It’s been a complete learning experience for me watching them go through their different stages.  I can think of two stages yet to come… post breeding season – will they move around as one happy group, and what happens next breeding season… will they form the same groups?  Will they fight it all out again?  Until I’ve moved through these stages with them, I cannot answer so keep watching as I update as I go.

I love having my own free-range birds supplying me with more than sufficient fresh eggs, full of goodness and taste, being most unlike those you buy at the supermarket.


Have you ever thought about this?

Do you know that most “free-range” eggs are not free range at all?  The very words “free-range” conjures up an image of happy birds scratching in the soil and eating grass

Chickens kept in cages

So why do we eat eggs from chickens kept in such deplorable conditions as these?

seeds in green paddocks… I’m sorry, but nothing is further from the truth.

It makes me angry on behalf of the birds, and on behalf of all the duped people who believe this.

Look at the state of these caged chickens!  It almost makes me cry.  I mean, we are the ones who are supposed to have the brains!  Sometimes people are called “bird-brain”, implying that they don’t use the brain they have in the way that they should.  The truth is that there is no bird, whether chicken, duck, guinea fowl… or any other type that would do to us what we do to them!  Us, the higher individuals, are able to conjure up how to produce the most eggs for market without any care or thought of the welfare of the bird. I understand that they couldn’t even conceive such a thing, but why do humans (remember… the higher individual… the one with the advanced brain) do such atrocities?



Here are my other posts on Guinea Fowl as I’ve experienced them:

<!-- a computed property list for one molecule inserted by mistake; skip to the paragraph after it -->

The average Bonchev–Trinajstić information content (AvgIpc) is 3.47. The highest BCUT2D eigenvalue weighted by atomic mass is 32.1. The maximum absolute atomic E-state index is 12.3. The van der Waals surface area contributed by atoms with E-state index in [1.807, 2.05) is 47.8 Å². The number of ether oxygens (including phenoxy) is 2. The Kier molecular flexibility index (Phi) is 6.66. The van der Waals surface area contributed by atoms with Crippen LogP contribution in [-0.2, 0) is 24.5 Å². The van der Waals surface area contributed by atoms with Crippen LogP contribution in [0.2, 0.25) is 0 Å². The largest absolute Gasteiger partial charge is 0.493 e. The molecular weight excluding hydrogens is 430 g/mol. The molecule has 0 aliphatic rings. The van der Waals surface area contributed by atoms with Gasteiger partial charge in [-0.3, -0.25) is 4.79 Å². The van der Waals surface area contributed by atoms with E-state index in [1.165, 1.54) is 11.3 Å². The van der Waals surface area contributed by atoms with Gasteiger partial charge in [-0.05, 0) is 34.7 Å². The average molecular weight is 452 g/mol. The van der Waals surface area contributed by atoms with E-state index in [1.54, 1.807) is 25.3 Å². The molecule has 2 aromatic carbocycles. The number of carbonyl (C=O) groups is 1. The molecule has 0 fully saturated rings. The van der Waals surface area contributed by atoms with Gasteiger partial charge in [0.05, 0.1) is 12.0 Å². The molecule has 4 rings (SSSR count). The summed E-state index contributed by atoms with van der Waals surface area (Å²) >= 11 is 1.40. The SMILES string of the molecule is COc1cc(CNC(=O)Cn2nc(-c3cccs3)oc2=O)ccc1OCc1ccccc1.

1. How to Raise Guinea Fowl Keets (up to 8 weeks old)
  2. Care for Guinea Fowl Facts – Part 2 (facts and features)
  3. Care for Guinea Fowl Facts – Part 3 (facts and stories)
  4. Guinea Fowl Facts – Prepare for Mating
  5. Guinea Fowl Facts – Ups & Downs
  6. Guinea Fowl Facts – Their Love Life
  7. Guinea Fowl Facts – Breeding Season (this page)


I hope you’ve learned some things as you’ve read Guinea Fowl Facts – Breeding Season.  I’ll continue to update as the seasons progress.  Please don’t hesitate to comment, especially on the welfare of birds in general.  I trust my readers to think higher thoughts than those who state “Who cares?”!

Warm regards,
Marilyn Williams shares her experience of the difference it made when she concentrated on building her health rather than trying to lose weight



Marilyn Williams


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  1. Found and collected a nest of 19 eggs. Not in a safe place. Now have pair in a pen. Will she lay again or is she done?

    • My guess would be that if it’s still the breeding season she may lay again. Their season is only about 6 months long so it would depend. I find that one of my four guinea hens is more likely to want to sit than the other three. Sometimes I wonder even if the others have it in their mind to be mums! I hope the pen is pretty big as I’ve found guinea’s don’t like to be housed, especially after they’ve been free-ranged. Love to know how you get on. Marilyn